How Jacob received his cousin’s letter, or whether he returned her sentiments, is impossible to know. Sarah’s letter does indicate she had received an equally private one from him so there may have been complicated feelings on both sides. Regardless, he went ahead with his wedding to Persis Ann Weston in October, 1836. Persis, or Ann, as she was called, was the niece of his step-mother (like Sarah Sampson, Jacob had lost his own mother when he was very young). Married life did not keep him at home, at least not initially. As the captain of his own vessel, Jacob traveled around Cape Horn and up the western seaboard in 1837, trading with the natives for sable furs which he sold back in New England. In 1838 he was in London to see the coronation of Queen Victoria. At the age of thirty, having been aboard a ship more often than not, he retired from the sea and moved to Westford, MA. There he owned an historic tavern, became a gentleman farmer and was active in local politics – he served as a Selectman during all four years of the Civil War. He died in 1898, the oldest man in Westford at the time, leaving behind his wife, Ann, and two daughters – Miss Clara A. Smith and Mrs. Louisa D. Young. A son, Henry, had died in a tragic rail road accident at the age of 21 in 1863.

Lest you feel too badly for Sarah F. Sampson, let me assure you she married well and had a happy life (or as happy as we can surmise from the scant information left to us). In 1840 her heart was mended enough to accept the proposal of a very successful dry goods merchant from Medford named Jonas Coburn. Together they had five children: Sarah Louise (b. 1841), Charles F. (b. 1843), George M. (b. 1846), Frank (b. 1853) and William (b. 1854). All lived to adulthood but William who died at age 4. The Coburns were very active in civic affairs and were substantial members of the community. As a memorial to their parents, the children of Jonas and Sarah had a stained glass window installed in the First Parish Church in Medford that can still be seen today.

During the summer months Sarah would bring her family to Duxbury and stay with her unmarried sister, Hannah, in her childhood home. After Hannah Sampson’s death in 1882, the house was left to Sarah and her children who retained the property as a summer residence into the 20th century.  Sarah Freeman Sampson Coburn died in Medford, MA in 1890, at age 77.

The following is a transcription of the letter Sarah penned late at night to “the one person I really did love.”

Jacob Smith, Jr. Chief Mate of the Brig Globe, Boston
Duxbury Sept. 11, 1836

Coz Jacob,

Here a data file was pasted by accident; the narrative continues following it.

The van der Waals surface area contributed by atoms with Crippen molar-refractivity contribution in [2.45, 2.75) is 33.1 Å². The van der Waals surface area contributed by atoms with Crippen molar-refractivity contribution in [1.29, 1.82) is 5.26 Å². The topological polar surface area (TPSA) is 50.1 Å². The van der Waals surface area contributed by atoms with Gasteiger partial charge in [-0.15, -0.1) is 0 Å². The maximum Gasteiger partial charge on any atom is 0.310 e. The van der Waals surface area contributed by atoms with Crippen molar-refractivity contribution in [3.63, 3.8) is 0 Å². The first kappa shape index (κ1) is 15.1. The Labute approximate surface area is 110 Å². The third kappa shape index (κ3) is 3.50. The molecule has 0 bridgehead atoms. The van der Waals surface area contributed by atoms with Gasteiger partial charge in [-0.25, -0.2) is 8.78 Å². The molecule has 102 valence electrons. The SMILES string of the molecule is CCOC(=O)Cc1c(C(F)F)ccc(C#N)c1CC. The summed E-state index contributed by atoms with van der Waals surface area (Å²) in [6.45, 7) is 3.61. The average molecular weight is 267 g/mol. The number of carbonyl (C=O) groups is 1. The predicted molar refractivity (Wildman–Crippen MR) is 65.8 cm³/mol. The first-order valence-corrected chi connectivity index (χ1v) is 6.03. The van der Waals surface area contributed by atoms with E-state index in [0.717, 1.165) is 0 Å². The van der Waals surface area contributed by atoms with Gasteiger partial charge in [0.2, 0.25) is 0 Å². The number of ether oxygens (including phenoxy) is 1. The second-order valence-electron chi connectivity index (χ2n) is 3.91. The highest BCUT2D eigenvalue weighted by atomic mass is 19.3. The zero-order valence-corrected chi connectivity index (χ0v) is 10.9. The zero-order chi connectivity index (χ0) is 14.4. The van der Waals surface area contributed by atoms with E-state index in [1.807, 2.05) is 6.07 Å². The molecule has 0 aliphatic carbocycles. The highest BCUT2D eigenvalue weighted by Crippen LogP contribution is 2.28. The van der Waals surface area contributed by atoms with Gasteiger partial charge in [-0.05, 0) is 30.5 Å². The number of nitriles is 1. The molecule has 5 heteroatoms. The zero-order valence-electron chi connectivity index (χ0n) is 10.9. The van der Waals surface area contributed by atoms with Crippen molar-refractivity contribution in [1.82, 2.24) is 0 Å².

I received your letter last Saturday & was not a little surprised at its contents. You say that you heard I was keeping school & Mr. Lovell often called & stopped after school. What do you mean? I entreat of you Jacob to answer this the moment you have read it & tell me where you got your information. I now call upon you as a friend to listen impartially to a fair statement of facts. In the first place I have neither seen or heard from a Lovell since last winter, & in the second place, Mr. Lovell never was the chosen object of my affection, I liked him as a friend but I did not love him as – I can think it but I can’t say it. No Jacob there never was but one person that I thought I really did love. You undoubtedly know who I have reference too. I have loved, shall ever love him. But that love will never be returned, another will have that privilege (in other words does have) it is a privilege indeed!!! Let him go, but he carries with him the most devoted affections of one who never knew love till she saw him & who will never know – I will stop where I am for I have already said too much. But you know me too well I shall therefore entrust this to your honour, as I have done heretofore. As it was your request I have kept your letter private & I now ask the same of you. Don’t you show it at your peril for I have written it from the impulse of the moment. A few more brief sentences & I will close. Mr. Stetson & the will be Mrs. Stetson returned last night. I have not yet seen Martha, but I saw Mr. Stetson to day & dined with him. He says you are the some old six pence or I believe it is now “2 & 6 pence.” By the way I saw Sarah Loring last Sunday, but did not speak with her. Martha R. has just gone from here in all her beauty. She wished to be remembered to you. She is a friend if ever there was one. I would not part with her for all the girls there are in Duxbury. I forgot to mention that I have a letter from cousin N. F. Frothingham to day, he writes he is coming down in a few days. I shall be happy to see him & I think I should like to see you a few moments (or so) as Aunt Shere says & taken a dish of sociability. By the way have you forgotten the day that G. M. Richardson & myself spent at your house? I have not. It is imprinted on my [heart] in indelible